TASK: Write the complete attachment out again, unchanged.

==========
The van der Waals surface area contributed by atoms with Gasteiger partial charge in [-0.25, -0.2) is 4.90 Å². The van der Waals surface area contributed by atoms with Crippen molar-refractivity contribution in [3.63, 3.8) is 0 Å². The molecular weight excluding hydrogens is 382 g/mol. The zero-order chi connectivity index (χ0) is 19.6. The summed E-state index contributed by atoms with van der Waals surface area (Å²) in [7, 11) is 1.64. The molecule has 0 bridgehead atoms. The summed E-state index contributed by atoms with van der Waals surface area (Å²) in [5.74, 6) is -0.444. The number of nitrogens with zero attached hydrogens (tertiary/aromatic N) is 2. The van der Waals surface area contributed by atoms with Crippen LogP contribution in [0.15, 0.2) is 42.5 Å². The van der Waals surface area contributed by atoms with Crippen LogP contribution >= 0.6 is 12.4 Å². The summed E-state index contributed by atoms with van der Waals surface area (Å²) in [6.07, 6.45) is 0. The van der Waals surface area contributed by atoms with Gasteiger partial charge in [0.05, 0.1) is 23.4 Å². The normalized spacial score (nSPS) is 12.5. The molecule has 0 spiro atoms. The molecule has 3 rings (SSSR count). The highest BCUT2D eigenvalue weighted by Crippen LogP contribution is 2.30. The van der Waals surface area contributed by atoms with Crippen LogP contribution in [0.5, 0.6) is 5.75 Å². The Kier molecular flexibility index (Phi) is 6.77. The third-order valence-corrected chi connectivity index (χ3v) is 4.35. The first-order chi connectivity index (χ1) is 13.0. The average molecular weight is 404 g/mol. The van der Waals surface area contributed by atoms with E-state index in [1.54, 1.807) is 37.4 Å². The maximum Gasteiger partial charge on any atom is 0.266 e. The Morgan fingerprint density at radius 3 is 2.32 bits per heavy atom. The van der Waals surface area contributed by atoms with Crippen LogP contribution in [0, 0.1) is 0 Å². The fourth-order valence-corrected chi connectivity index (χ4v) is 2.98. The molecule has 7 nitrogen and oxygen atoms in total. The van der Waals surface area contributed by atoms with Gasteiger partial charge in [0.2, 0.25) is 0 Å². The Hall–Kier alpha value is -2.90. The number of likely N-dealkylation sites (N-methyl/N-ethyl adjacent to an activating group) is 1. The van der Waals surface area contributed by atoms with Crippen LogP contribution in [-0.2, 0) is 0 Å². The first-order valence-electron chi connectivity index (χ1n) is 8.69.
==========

The van der Waals surface area contributed by atoms with Gasteiger partial charge in [-0.25, -0.2) is 4.90 Å². The van der Waals surface area contributed by atoms with Crippen molar-refractivity contribution in [3.63, 3.8) is 0 Å². The molecular weight excluding hydrogens is 382 g/mol. The zero-order chi connectivity index (χ0) is 19.6. The summed E-state index contributed by atoms with van der Waals surface area (Å²) in [7, 11) is 1.64. The molecule has 0 bridgehead atoms. The summed E-state index contributed by atoms with van der Waals surface area (Å²) in [5.74, 6) is -0.444. The number of nitrogens with zero attached hydrogens (tertiary/aromatic N) is 2. The van der Waals surface area contributed by atoms with Crippen LogP contribution in [0.15, 0.2) is 42.5 Å². The van der Waals surface area contributed by atoms with Crippen LogP contribution >= 0.6 is 12.4 Å². The summed E-state index contributed by atoms with van der Waals surface area (Å²) in [6.07, 6.45) is 0. The van der Waals surface area contributed by atoms with Gasteiger partial charge in [0.05, 0.1) is 23.4 Å². The normalized spacial score (nSPS) is 12.5. The molecule has 0 spiro atoms. The molecule has 3 rings (SSSR count). The highest BCUT2D eigenvalue weighted by Crippen LogP contribution is 2.30. The van der Waals surface area contributed by atoms with Crippen LogP contribution in [0.5, 0.6) is 5.75 Å². The Kier molecular flexibility index (Phi) is 6.77. The third-order valence-corrected chi connectivity index (χ3v) is 4.35. The first-order chi connectivity index (χ1) is 13.0. The average molecular weight is 404 g/mol. The van der Waals surface area contributed by atoms with E-state index in [1.54, 1.807) is 37.4 Å². The maximum Gasteiger partial charge on any atom is 0.266 e. The Morgan fingerprint density at radius 3 is 2.32 bits per heavy atom. The van der Waals surface area contributed by atoms with Crippen LogP contribution in [0, 0.1) is 0 Å². The fourth-order valence-corrected chi connectivity index (χ4v) is 2.98. The molecule has 7 nitrogen and oxygen atoms in total. The van der Waals surface area contributed by atoms with Gasteiger partial charge in [0.2, 0.25) is 0 Å². The Hall–Kier alpha value is -2.90. The number of likely N-dealkylation sites (N-methyl/N-ethyl adjacent to an activating group) is 1. The van der Waals surface area contributed by atoms with Crippen LogP contribution in [-0.2, 0) is 0 Å². The first-order valence-electron chi connectivity index (χ1n) is 8.69.